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Wednesday, 1 December 2021

Particle accelerator magnet sets record using high-temperature superconductor


Cost- and energy-efficient rapid cycling magnets for particle accelerators are critical for particle physics research. Their performance determines how frequently a circular particle accelerator can receive a bunch of particles, propel them to higher energy, send them to an experiment or target station, and then repeat all over again.

A small team of physicists, engineers and technicians at the U.S. Department of Energy's Fermi National Particle Accelerator Laboratory, led by Henryk Piekarz, just demonstrated the world's fastest magnetic ramping rates for particle accelerator magnets. Noteworthy, they achieved this record by using magnets made with energy-efficient, high-temperature superconducting material.

What is the best conductor?

Despite the many attractive features of superconducting wire, the fastest-ramping high-energy particle accelerators still use magnets with copper conductors operating at room temperature. Examples include the 3 GeV proton ring at JPARC in Japan, which features a magnetic field that changes at a rate of 70 tesla per second (T/s) and reaches a peak magnetic field of 1.1 tesla, and the 8 GeV Booster ring at Fermilab, which achieves a ramping rate of 30 T/s and a peak field of 0.7 tesla.

Most of the powerful superconducting magnets employed in modern-day particle accelerators are relatively slow when it comes to increasing the magnetic field. Their main goal is to ramp up to a high peak magnetic field to steer particles around a ring while electric fields propel the particles to higher and higher energy. The higher the energy, the stronger the magnetic field must be to keep the particles in their track as they go around the ring.

Fermilab's Tevatron accelerator was the first machine based on superconducting steering magnets. The ramping of the 4.4 tesla magnets to full magnetic strength took more than a minute and a half, while electric fields increased the energy of the particles to 1 TeV. Today, the world's most powerful accelerator, the Large Hadron Collider at CERN, uses superconducting steering magnets that ramp up to almost 8 tesla in approximately 20 minutes, while the accelerator propels particles to 6.5 TeV. This corresponds to a ramping rate of about 0.006 T/s and is much slower than the ramping rate of conventional accelerator magnets operating at room temperature.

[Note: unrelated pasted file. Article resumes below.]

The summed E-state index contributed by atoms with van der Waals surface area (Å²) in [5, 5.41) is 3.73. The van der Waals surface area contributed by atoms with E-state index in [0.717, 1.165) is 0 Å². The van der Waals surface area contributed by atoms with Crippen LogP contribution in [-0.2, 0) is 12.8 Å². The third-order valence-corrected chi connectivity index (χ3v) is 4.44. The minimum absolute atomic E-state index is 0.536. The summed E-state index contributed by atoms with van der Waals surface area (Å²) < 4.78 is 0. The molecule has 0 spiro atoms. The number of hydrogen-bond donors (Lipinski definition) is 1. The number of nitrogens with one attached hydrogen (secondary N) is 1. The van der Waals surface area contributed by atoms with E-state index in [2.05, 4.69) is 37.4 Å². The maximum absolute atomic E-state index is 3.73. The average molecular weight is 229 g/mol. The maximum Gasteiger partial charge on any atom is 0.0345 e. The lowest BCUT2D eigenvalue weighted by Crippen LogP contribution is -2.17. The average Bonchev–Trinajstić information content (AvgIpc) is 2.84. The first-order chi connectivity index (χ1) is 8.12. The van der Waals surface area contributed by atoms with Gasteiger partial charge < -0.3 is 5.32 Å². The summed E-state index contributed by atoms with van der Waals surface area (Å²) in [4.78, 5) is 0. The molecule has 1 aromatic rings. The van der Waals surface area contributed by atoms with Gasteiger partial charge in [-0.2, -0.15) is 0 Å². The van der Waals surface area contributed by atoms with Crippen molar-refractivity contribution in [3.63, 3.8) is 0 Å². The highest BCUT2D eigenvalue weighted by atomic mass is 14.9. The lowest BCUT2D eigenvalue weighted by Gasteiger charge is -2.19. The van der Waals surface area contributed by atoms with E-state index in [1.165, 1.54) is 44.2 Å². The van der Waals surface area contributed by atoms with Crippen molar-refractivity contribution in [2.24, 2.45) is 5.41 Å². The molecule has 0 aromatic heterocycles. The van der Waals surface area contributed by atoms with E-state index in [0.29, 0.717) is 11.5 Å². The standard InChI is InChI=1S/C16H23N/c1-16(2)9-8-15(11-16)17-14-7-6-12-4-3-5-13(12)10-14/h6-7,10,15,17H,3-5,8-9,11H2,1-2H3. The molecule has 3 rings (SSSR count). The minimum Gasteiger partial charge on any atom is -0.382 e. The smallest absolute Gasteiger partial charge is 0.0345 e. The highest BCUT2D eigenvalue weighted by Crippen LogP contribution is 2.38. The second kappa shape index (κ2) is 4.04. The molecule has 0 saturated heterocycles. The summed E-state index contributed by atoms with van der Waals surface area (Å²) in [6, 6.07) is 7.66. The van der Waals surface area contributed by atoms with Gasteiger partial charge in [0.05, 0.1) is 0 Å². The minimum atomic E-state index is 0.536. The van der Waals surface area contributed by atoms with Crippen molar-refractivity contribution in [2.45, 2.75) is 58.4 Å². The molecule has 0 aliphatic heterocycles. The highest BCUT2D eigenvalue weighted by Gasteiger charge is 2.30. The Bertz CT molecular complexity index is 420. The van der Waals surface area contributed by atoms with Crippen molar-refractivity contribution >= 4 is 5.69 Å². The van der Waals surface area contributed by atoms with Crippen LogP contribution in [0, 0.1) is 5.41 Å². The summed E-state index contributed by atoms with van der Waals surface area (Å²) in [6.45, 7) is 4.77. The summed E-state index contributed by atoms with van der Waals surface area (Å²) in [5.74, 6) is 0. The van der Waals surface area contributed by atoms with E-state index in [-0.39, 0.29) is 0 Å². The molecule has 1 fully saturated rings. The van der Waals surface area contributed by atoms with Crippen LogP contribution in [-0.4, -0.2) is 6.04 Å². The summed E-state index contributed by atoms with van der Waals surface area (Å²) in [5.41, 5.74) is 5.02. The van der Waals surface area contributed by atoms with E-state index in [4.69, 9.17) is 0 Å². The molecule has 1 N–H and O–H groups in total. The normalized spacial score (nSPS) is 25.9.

Now, a superconducting accelerator test magnet is taking the ramping rate lead as Fermilab's high-temperature superconductor test magnet has yielded rates of up to 290 T/s, while achieving a peak magnetic field strength of about 0.5 tesla. The results have been published on the arXiv and reported at the 27th International Conference on Magnet Technology by the IEEE Council on Superconductivity this month. Piekarz and his colleagues hope to achieve even higher magnetic field strength by increasing the electrical current running through the magnet, while maintaining the superior ramping rate.

The solution: High-temperature superconductor

Two major problems are limiting the magnetic ramping rate in "low-temperature" superconducting accelerator magnets now in common use. The first one is the heating of the superconductor during ramping, due to eddy currents that can create large heat depositions in the superconductor. This heating rapidly increases with the increase of field amplitude and the ramping rate. The second one is the very small margin for temperature variation in the traditional low-temperature superconductors, such as niobium-titanium and niobium-tin, which are used in most modern superconducting accelerator magnets. Even a small increase in temperature can lead to the undesirable transition of a superconducting magnet into its normal conducting, resistive state.

The solution to these problems is to employ the unique properties of "high-temperature" superconducting material known as YBCO. Using this material, Piekarz and his team designed a magnet and operated it at temperatures between 6 and 20 K and up to 1,000 amps of electrical current.

The peak strength of the magnetic field achieved during the record-setting ramping tests was limited by the electrical current provided by the power supply used in the test. Piekarz and his team plan to expand the power supply capabilities in the future, possibly achieving even higher rates, as they will carry out further studies on the ultimate capabilities of this advanced magnet technology.

The development of these fast-cycling magnets is critical for future neutrino research, featuring rapid-cycling proton synchrotrons, particle injectors for the proposed Future Circular Collider, and the design of pulsed muon colliders.

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